“Replacing Pills With Skills” Workshop Teaches Self-Care Techniques for Kids

October 21, 2009

Timothy Culbert, MD, and Rebecca Kajander, MPH, CNP, nearly put the audience to sleep at their October 18th interactive workshop, “Replacing Pills with Skills.” But that was just what they had hoped would happen!The two staff members from the Integrative Medicine Program at Children’s Hospital and Clinics in Minneapolis demonstrated-and then had the audience practice-a variety of self-care techniques that can be taught to children to help them manage common health problems, such as pain, insomnia, anxiety, and nausea.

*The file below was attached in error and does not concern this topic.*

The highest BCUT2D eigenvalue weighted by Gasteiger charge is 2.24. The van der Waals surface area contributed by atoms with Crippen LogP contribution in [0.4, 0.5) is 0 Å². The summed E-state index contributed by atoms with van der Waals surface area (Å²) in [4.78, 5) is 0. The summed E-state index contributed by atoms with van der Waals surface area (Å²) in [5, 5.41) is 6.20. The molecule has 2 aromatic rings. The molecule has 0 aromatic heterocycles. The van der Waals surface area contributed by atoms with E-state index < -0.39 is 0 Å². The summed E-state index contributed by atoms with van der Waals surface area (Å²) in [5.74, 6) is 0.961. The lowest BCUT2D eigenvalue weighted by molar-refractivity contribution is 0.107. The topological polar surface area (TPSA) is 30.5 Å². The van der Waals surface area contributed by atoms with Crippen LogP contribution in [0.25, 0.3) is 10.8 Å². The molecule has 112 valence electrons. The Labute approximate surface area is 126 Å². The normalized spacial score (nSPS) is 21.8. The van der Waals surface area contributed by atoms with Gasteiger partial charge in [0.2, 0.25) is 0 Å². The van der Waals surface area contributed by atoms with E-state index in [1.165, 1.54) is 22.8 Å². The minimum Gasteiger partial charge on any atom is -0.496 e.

Timothy Culbert, MD, and Rebecca Kajander, MPH, CNP, nearly put the audience to sleep at their October 18th interactive workshop, “Replacing Pills with Skills.” But that was just what they had hoped would happen!The two staff members from the Integrative Medicine Program at Children’s Hospital and Clinics in Minneapolis demonstrated-and then had the audience practice-a variety of self-care techniques that can be taught to children to help them manage common health problems, such as pain, insomnia, anxiety, and nausea. In addition to progressive muscle relaxation (which had some attendees at this late-afternoon session close to dozing!), the skills demonstrated included biofeedback, diaphragmatic breathing, aromatherapy, acupressure, and others.Children take naturally to self-regulation skills. The presenters, who are part of the longest-running integrative medicine program for kids in the country, pointed out that children and self-care skills are a remarkably good “fit”-for a number of reasons. First, children naturally strive for mastery and thus are drawn to skills that increase their sense of internal control and that make them an active participant in their own care. Second, children are better than adults at learning these skills: they are enthusiastic, they typically find the techniques fun, and consequently, they pick the skills up quickly. Finally, self-regulation skills-unlike almost any medication-are absolutely safe.Dr Kajander noted that although large randomized controlled trials may be lacking, there is some evidence of efficacy for all the skills they teach. He also pointed out that, any implications of the session title to the contrary, clinicians in the Minneapolis Children’s Hospital Program are by no means opposed to the use of medication. There is often a place in management strategies for medication as well as self-care skills, he said; integrative medicine strives to combine the best of complementary/alternative medicine with traditional medical approaches. Belly breathing and Biodots. The most important self-regulation skill of all, Ms. Kajander said, was diaphragmatic (or “belly”) breathing. She had the physicians in the audience all put their hands on their abdomens and then practice using their diaphragm to inhale. Breathing in this way, she said, can help children with a wide variety of symptoms, from performance anxiety to headache to stomachache to insomnia.The presenters noted that incorporating simple objects in the performance of the skills makes them more fun for children. For example, to help children focus on exhaling completely when they are practicing belly breathing, one might have them exhale through a straw or onto a pinwheel to make it spin. Other “tools” that can be employed include Biodots (temperature-sensitive stick-on dots that children can stick to the back of their hand and get to change color by relaxing), adhesive beads for use in acupressure, and small vials of common essential oils (eg, lavender, orange, lemon, peppermint, spearmint) for use in aromatherapy.It was easy to spot which convention attendees that been to this session. They were all walking around with shiny little temperature-sensitive dots on the backs of their hands-which were uniformly blue from relaxation.